It was never about Trader Joe’s. That’s what’s getting lost in the whole thing.

This was a zoning matter. And Greensboro has more ready-made spots for grocery stores than Trader Joe’s does roasts of coffee.

And yet, the plan to attract what is one of the country’s most beloved franchises — so much so that “The Simpsons” parodied it two years ago — involved rezoning a stretch of land that came with the burden of unwilling participants as stakeholders.

Remember, the Winston-Salem store had no such zoning issues. And neither would existing Greensboro retail locations in Irving Park, north Battleground and Glenwood.

Just kidding about that last one. They’d never put a Trader Joe’s in Glenwood.

And for now, anyway, they won’t be putting one in Greensboro. But not because people don’t like Trader Joe’s.

How could anyone have a problem with Trader Joe’s? It’s wonderful. Great coffee. Great produce. Possibly the only purveyor of chocolate-covered, salt-encrusted almonds in the Triad.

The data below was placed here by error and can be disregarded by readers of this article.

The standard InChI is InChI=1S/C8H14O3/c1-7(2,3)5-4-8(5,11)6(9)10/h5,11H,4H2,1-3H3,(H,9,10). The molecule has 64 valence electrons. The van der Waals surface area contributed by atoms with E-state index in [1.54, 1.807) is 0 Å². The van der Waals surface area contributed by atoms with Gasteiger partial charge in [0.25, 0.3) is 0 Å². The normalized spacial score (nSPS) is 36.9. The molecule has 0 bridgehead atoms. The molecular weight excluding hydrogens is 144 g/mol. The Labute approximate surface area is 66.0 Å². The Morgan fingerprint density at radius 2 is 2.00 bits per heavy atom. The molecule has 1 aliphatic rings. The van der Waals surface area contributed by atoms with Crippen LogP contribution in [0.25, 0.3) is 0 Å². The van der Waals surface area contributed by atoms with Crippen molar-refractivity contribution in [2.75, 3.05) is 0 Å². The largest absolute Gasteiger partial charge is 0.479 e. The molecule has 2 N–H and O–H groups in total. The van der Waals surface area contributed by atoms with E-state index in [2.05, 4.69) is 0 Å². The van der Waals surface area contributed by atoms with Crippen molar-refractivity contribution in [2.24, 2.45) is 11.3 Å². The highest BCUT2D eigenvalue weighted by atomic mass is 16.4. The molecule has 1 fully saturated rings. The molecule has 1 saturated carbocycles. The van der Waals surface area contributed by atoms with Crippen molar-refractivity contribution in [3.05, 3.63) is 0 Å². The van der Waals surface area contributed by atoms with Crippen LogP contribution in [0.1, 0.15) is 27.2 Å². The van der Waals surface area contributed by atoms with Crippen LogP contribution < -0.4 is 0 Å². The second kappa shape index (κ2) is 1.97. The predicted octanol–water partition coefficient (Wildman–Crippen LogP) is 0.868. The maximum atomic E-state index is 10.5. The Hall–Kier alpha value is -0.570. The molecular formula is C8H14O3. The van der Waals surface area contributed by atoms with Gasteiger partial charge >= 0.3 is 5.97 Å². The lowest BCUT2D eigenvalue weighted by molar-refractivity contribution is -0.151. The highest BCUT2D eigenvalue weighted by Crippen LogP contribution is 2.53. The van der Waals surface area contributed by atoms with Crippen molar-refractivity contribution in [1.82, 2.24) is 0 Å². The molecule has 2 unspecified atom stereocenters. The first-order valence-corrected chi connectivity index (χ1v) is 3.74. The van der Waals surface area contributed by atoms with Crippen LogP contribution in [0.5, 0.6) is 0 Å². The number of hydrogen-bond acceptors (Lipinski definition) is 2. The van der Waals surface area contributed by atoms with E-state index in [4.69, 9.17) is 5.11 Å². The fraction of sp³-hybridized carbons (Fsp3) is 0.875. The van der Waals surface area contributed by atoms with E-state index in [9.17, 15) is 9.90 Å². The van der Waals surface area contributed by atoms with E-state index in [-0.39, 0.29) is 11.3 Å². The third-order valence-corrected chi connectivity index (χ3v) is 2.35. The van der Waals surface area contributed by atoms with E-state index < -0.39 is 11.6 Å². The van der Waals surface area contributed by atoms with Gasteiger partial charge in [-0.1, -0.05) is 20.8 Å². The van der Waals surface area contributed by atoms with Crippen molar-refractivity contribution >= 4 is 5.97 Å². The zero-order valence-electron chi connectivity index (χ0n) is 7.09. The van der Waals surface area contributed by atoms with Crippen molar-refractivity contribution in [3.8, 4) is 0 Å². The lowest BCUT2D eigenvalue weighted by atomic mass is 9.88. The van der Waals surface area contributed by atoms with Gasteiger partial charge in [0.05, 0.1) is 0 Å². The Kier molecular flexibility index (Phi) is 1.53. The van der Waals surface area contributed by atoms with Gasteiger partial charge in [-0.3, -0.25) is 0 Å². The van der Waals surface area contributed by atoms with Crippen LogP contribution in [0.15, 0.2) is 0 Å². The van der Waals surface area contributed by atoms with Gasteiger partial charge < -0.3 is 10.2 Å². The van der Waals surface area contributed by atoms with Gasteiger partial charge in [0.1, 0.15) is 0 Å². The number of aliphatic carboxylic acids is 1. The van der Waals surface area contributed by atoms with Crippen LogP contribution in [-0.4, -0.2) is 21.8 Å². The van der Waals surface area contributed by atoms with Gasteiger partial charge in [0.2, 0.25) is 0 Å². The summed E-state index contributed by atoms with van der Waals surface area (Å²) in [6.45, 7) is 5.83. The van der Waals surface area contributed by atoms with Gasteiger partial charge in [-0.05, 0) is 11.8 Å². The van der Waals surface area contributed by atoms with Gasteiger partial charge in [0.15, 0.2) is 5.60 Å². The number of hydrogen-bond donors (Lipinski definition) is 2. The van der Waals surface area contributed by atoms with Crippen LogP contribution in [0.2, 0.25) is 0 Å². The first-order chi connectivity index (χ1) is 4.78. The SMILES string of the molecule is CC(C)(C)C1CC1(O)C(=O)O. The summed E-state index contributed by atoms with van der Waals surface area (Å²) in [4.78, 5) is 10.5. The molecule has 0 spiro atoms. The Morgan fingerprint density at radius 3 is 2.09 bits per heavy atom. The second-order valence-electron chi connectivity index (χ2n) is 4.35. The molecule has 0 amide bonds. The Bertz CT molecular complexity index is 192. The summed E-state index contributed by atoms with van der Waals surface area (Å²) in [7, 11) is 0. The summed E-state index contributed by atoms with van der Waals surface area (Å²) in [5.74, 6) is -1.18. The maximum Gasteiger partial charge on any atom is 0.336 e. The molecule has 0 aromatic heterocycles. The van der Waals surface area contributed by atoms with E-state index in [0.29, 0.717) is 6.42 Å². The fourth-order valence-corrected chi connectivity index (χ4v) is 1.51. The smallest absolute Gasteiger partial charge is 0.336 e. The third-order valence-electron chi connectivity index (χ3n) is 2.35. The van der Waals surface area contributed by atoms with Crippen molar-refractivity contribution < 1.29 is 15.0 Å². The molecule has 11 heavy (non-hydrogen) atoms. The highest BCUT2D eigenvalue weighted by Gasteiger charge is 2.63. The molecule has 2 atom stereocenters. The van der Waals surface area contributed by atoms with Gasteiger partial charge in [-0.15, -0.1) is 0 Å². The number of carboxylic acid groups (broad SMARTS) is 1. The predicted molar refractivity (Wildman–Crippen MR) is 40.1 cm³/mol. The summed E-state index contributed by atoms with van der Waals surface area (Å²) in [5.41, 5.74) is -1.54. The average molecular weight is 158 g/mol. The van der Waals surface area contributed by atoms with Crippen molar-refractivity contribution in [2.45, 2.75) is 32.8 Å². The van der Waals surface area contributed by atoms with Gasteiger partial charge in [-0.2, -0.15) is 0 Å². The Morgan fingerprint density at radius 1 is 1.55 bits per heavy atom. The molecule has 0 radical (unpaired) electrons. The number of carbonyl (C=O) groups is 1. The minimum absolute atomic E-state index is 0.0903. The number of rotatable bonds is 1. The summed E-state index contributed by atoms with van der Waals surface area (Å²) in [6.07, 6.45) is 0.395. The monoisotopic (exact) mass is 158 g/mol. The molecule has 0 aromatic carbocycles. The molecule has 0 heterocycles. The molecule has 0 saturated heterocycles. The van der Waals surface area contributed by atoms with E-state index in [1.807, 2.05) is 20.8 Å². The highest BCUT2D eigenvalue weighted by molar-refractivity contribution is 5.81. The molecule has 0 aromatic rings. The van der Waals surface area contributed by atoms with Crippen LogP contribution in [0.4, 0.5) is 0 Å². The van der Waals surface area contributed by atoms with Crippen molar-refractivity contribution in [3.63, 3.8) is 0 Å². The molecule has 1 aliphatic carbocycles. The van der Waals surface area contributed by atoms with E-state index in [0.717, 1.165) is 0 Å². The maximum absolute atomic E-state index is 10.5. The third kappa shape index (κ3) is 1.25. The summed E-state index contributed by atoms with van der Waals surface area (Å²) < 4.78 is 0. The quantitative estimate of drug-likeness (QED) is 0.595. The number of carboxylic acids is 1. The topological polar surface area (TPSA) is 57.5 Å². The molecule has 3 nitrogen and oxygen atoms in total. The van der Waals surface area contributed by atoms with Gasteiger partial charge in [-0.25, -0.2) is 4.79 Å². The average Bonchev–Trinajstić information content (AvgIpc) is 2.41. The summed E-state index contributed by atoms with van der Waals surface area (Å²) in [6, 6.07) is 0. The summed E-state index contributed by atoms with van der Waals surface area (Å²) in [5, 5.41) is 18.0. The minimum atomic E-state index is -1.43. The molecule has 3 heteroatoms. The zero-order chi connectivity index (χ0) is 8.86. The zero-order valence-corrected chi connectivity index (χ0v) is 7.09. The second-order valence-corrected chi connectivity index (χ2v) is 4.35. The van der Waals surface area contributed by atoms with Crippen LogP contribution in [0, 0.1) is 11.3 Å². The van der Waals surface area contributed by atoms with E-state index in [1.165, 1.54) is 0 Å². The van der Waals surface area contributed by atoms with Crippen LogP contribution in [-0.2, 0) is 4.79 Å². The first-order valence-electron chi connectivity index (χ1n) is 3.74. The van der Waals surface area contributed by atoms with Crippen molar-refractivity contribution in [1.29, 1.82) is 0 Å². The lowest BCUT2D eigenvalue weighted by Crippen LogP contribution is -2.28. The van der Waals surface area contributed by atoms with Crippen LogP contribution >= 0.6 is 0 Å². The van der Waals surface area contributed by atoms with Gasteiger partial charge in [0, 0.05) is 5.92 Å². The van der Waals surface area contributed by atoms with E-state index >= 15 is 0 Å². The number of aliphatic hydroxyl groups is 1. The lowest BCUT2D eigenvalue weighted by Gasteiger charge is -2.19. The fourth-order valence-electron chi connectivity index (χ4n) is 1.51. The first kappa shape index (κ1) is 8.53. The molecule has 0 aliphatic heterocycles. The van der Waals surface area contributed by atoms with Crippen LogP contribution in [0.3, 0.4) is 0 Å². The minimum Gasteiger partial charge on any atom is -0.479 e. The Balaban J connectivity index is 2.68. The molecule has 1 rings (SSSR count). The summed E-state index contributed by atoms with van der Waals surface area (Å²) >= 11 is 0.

The Winston-Salem Trader Joe’s is thriving, giving a superfluous boost to the already established Stratford Road area. If there was backlash against Trader Joe’s in Winston-Salem when it came to town in 2012, no one remembers it. They’re too busy picking Brussels sprouts straight off the stems.

Yet somehow Greensboro managed to chase off the preferred boutique grocery of white people everywhere, even attracting attention from the corporate office. Trader Joe’s has more than 400 stores in 30 states, but the CEO knows Greensboro specifically because he has said he is “no longer interested” in putting a store here “at this time” — that’s according to some great reporting by our colleague Catherine Carlock over at the Triad Business Journal, who traced the CEO’s decision to a single email from a Greensboro resident.

But remember: It was never about Trader Joe’s. Everyone loves Trader Joe’s, except backwoods cranks who’ve never known the sublime pleasures of a bottle of Two-Buck Chuck and, possibly, the Amish.

As a plan to attract business and create jobs — AKA “economic development” — this was a failure in every way, except in that a residential neighborhood was able to control its own destiny in the face of wanton development. Sort of. The rezoning issue is still live.

And still in Greensboro we’re without a Trader Joe’s, that wonderful thing that everybody else has. Maybe, in a few years, if the CEO forgets what a pain in the ass we are as a city, we can nail down a location before we strike up the band.

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